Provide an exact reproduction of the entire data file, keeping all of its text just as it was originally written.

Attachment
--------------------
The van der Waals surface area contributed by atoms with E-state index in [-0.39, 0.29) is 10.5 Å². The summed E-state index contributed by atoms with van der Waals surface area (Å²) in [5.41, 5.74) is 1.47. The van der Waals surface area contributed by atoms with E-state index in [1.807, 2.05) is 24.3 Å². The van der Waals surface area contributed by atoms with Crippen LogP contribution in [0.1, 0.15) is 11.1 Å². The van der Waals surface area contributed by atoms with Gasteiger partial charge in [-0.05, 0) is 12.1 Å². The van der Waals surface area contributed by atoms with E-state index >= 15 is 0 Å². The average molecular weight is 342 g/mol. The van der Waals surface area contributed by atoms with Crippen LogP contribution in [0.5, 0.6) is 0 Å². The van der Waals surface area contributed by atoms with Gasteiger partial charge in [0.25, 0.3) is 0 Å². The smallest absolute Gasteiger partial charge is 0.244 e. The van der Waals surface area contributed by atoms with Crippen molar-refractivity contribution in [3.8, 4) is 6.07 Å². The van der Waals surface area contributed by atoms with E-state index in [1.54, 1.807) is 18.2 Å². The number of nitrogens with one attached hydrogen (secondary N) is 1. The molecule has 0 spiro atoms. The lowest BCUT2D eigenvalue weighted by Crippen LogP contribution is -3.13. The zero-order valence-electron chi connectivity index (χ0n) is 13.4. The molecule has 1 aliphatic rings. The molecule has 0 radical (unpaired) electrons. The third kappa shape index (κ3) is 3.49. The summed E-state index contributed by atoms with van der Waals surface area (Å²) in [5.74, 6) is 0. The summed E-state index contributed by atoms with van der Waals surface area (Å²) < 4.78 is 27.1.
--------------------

The van der Waals surface area contributed by atoms with E-state index in [-0.39, 0.29) is 10.5 Å². The summed E-state index contributed by atoms with van der Waals surface area (Å²) in [5.41, 5.74) is 1.47. The van der Waals surface area contributed by atoms with E-state index in [1.807, 2.05) is 24.3 Å². The van der Waals surface area contributed by atoms with Crippen LogP contribution in [0.1, 0.15) is 11.1 Å². The van der Waals surface area contributed by atoms with Gasteiger partial charge in [-0.05, 0) is 12.1 Å². The van der Waals surface area contributed by atoms with E-state index >= 15 is 0 Å². The average molecular weight is 342 g/mol. The van der Waals surface area contributed by atoms with Crippen LogP contribution in [0.5, 0.6) is 0 Å². The van der Waals surface area contributed by atoms with Gasteiger partial charge in [0.25, 0.3) is 0 Å². The smallest absolute Gasteiger partial charge is 0.244 e. The van der Waals surface area contributed by atoms with Crippen molar-refractivity contribution in [3.8, 4) is 6.07 Å². The van der Waals surface area contributed by atoms with E-state index in [1.54, 1.807) is 18.2 Å². The number of nitrogens with one attached hydrogen (secondary N) is 1. The molecule has 0 spiro atoms. The lowest BCUT2D eigenvalue weighted by Crippen LogP contribution is -3.13. The zero-order valence-electron chi connectivity index (χ0n) is 13.4. The molecule has 1 aliphatic rings. The molecule has 0 radical (unpaired) electrons. The third kappa shape index (κ3) is 3.49. The summed E-state index contributed by atoms with van der Waals surface area (Å²) in [5.74, 6) is 0. The summed E-state index contributed by atoms with van der Waals surface area (Å²) < 4.78 is 27.1.